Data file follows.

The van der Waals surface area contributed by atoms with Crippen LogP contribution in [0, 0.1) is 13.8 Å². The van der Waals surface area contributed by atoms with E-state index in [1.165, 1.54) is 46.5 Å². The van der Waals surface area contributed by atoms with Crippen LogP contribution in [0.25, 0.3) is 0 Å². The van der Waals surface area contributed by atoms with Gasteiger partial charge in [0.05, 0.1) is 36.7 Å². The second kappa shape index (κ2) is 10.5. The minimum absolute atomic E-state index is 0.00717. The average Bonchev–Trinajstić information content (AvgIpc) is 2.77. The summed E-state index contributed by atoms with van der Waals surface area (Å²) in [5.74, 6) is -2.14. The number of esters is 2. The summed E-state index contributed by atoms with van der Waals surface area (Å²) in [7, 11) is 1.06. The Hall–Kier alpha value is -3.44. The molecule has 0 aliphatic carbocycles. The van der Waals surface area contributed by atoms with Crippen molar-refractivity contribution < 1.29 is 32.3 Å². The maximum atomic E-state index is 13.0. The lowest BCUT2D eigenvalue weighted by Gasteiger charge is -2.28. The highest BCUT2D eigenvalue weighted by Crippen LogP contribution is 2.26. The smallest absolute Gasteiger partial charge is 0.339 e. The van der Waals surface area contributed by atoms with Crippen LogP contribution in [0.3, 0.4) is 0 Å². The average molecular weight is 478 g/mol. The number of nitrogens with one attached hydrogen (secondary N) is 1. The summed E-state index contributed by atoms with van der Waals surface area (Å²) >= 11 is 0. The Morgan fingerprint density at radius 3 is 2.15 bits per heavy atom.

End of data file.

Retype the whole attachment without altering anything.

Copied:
The van der Waals surface area contributed by atoms with Crippen LogP contribution in [0, 0.1) is 13.8 Å². The van der Waals surface area contributed by atoms with E-state index in [1.165, 1.54) is 46.5 Å². The van der Waals surface area contributed by atoms with Crippen LogP contribution in [0.25, 0.3) is 0 Å². The van der Waals surface area contributed by atoms with Gasteiger partial charge in [0.05, 0.1) is 36.7 Å². The second kappa shape index (κ2) is 10.5. The minimum absolute atomic E-state index is 0.00717. The average Bonchev–Trinajstić information content (AvgIpc) is 2.77. The summed E-state index contributed by atoms with van der Waals surface area (Å²) in [5.74, 6) is -2.14. The number of esters is 2. The summed E-state index contributed by atoms with van der Waals surface area (Å²) in [7, 11) is 1.06. The Hall–Kier alpha value is -3.44. The molecule has 0 aliphatic carbocycles. The van der Waals surface area contributed by atoms with Crippen molar-refractivity contribution < 1.29 is 32.3 Å². The maximum atomic E-state index is 13.0. The lowest BCUT2D eigenvalue weighted by Gasteiger charge is -2.28. The highest BCUT2D eigenvalue weighted by Crippen LogP contribution is 2.26. The smallest absolute Gasteiger partial charge is 0.339 e. The van der Waals surface area contributed by atoms with Crippen LogP contribution in [0.3, 0.4) is 0 Å². The average molecular weight is 478 g/mol. The number of nitrogens with one attached hydrogen (secondary N) is 1. The summed E-state index contributed by atoms with van der Waals surface area (Å²) >= 11 is 0. The Morgan fingerprint density at radius 3 is 2.15 bits per heavy atom.